Although not as widespread as during the eighteenth century, Dutch remained common in many areas of the Hudson Valley well into the 1800s. Reverend Gerardus Balthazar Bosch, a Dutch minister on the island of Curacao, noticed the prevalence of Dutch when visiting New York and New Jersey in 1826. He noted that the language was still spoken in Albany and Schenectady, although he found this dialect of Dutch ‘very bad, uncouth and coarse, and contaminated with many wrong expressions.’ In New Jersey, he heard Dutch in Hoboken and even met a farmer from Hackensack who did not speak English. Bosch again heard Dutch on several occasions in New York City, spoken by farmers from the Hudson Valley. In 1839, another observer said there were still residents in Dutchess County who ‘rarely speak any language but the low Dutch.’ Martin Van Buren, who was born in the old Dutch community of Kinderhook and was president from 1837 to 1841, spoke Dutch as did many others in the area.

By the mid-1800s, the Dutch language had declined significantly, and its usage was disproportionately concentrated among the elderly. In 1842, The New York Herald reported that Albany was ‘fast losing all its Dutch characteristics’ and that ‘the very language is forgotten’. In order ‘to hear it now in its purity a visit to the Helderburgh (a mountainous region in Albany County, ed.) is indispensable.’ In 1858, the same paper reported that the Dutch language among Lutherans was virtually gone except for a few congregations in New Jersey where some older congregants still spoke it. The following year, The Weekly Anglo-African commented that some elderly African Americans in Queens County could speak Dutch ‘as well as many Hollanders’ and that the black community was ‘strongly Dutch descent’.

By the mid-1800s, the Dutch language had declined significantly

Dutch was still spoken in old New Netherland in the late 1800s, but it was mostly confined to the Albany region and Bergen County, New Jersey. One Bergen County speaker of “Jersey Dutch”, born in 1860, said that when he grew up, ‘Jersey Dutch was the prevailing and natural form of speech in many homes of the older residents.’ In 1895, the New-York Daily Tribune reported on the Dutch community in Hackensack, New Jersey. They noted that many of the descendants of the first Dutch farmers remained on the land and that some still spoke Dutch. In particular, the Tribune said that the old women were ‘thoroughly Dutch’. The newspaper added, however, that the Dutch community would not last much longer, because many of the young people were moving away, and outsiders were settling in the community. In 1881, one man called on Dutch New Yorkers to support the South African Boers in their fight for independence from the British Empire. He asked, ‘Have they [Dutch New Yorkers] become so lost to sympathies with their race by contact with the English that they will not join in a movement to aid their kindred?’ He added that ‘even now in our farmhouses at Catskill, and in the counties of Albany, Rensselaer, and Duchess [sic], the descendants of the Dutch of New Netherland continue to speak the tongue of their forefathers in the sacred liturgy of home.’ A traveller passing through the Hudson Valley in 1909 found that the ‘Dutch language and customs still prevail to a surprising extent in the old villages up the Hudson.’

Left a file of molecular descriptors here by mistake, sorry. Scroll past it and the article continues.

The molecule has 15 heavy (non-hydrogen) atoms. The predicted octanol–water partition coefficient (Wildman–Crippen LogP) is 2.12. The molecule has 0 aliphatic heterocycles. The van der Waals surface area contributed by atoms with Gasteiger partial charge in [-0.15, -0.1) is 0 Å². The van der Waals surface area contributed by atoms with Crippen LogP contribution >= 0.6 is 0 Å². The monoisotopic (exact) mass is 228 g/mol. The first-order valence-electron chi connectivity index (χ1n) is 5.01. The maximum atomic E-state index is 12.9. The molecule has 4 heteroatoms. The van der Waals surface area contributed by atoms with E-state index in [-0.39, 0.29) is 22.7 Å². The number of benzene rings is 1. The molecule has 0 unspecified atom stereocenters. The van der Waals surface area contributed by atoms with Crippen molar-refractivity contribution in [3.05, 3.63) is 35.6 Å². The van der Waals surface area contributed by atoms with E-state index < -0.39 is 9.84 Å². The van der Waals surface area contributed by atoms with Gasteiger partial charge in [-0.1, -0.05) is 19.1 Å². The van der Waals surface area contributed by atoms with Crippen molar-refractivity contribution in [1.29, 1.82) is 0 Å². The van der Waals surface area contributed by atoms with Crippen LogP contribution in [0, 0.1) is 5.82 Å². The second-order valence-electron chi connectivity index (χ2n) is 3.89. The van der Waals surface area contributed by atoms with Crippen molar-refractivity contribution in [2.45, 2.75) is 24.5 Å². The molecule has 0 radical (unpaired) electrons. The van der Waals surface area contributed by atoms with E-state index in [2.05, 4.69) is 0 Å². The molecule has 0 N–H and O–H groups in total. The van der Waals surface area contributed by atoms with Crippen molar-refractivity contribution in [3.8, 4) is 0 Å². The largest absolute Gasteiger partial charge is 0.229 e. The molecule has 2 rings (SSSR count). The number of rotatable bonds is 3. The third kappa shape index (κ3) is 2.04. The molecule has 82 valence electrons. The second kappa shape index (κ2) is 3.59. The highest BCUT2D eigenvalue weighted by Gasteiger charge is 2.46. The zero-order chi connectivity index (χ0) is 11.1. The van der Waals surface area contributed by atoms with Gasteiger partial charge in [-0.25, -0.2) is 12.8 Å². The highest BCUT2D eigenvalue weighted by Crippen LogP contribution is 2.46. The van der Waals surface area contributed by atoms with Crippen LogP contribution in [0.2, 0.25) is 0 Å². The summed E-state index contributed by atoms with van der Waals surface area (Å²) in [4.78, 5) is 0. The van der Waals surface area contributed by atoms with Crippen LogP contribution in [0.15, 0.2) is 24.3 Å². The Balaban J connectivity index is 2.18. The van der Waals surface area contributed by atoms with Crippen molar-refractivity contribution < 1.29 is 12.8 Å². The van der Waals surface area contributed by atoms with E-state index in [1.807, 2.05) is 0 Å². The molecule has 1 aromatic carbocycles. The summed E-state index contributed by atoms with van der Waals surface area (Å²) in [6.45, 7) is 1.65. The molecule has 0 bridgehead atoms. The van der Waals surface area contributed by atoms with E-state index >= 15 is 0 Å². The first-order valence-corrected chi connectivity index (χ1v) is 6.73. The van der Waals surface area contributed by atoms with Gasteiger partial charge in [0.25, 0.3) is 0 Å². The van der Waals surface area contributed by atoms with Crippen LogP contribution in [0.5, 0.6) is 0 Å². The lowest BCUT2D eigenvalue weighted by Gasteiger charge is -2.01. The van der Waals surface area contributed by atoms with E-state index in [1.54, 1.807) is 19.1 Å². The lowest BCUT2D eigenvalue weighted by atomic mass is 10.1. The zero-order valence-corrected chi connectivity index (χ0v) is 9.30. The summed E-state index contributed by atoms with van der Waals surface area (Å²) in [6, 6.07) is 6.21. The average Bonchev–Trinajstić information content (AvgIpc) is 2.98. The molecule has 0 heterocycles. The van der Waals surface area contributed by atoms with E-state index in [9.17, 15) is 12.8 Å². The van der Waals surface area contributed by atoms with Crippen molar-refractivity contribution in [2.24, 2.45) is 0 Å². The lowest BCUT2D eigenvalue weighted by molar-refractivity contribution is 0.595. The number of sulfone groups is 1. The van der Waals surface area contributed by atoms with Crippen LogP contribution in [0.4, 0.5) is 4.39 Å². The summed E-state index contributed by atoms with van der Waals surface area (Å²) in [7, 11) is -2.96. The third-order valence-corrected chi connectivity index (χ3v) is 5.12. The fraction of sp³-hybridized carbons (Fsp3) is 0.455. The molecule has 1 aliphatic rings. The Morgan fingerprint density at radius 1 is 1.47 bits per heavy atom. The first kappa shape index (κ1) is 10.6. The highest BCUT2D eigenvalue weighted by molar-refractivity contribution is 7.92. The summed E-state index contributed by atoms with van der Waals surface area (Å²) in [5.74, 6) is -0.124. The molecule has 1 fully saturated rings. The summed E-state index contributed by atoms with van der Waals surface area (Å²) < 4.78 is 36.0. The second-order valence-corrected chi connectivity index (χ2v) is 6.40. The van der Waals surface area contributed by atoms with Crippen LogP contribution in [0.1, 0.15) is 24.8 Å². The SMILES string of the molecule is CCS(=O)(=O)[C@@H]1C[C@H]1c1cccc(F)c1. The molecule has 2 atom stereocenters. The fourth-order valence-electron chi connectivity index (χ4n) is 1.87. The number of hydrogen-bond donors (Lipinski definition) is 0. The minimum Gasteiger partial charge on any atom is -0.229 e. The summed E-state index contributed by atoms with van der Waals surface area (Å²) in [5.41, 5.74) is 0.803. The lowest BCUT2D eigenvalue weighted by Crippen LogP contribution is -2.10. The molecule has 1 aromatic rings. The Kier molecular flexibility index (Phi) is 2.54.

In the Albany area and northern New Jersey, the Dutch language survived into the twentieth century. Several linguists rushed to study the small communities of Dutch speakers, recognizing that the language would soon be extinct. In 1908, one scholar wrote ‘that there are also Dutch-speaking old colonists living upstream along the Hudson river in Albany and also in Schenectady County’ but that the younger generation did not know the language, meaning ‘it will soon have entirely disappeared.’ A study appeared on the Dutch spoken around Albany and in the Mohawk Valley in 1938. Another linguist visited Dutch speakers in Bergen County and published an article in 1910 detailing their dialect. Relying primarily on four individuals, all of whom were in their 70s or 80s, the article presented 664 words of Jersey Dutch. The author also said that Dutch was spoken by elderly African Americans on a mountain outside of Suffern, New York, but that they were hesitant to meet with outsiders and he had been unable to examine their language. Perhaps the last native speaker of Jersey Dutch, John C. Storms, died in 1949. His brother, who spoke the language to a lesser degree, passed away in 1962.

This article was first published on the New York History Blog.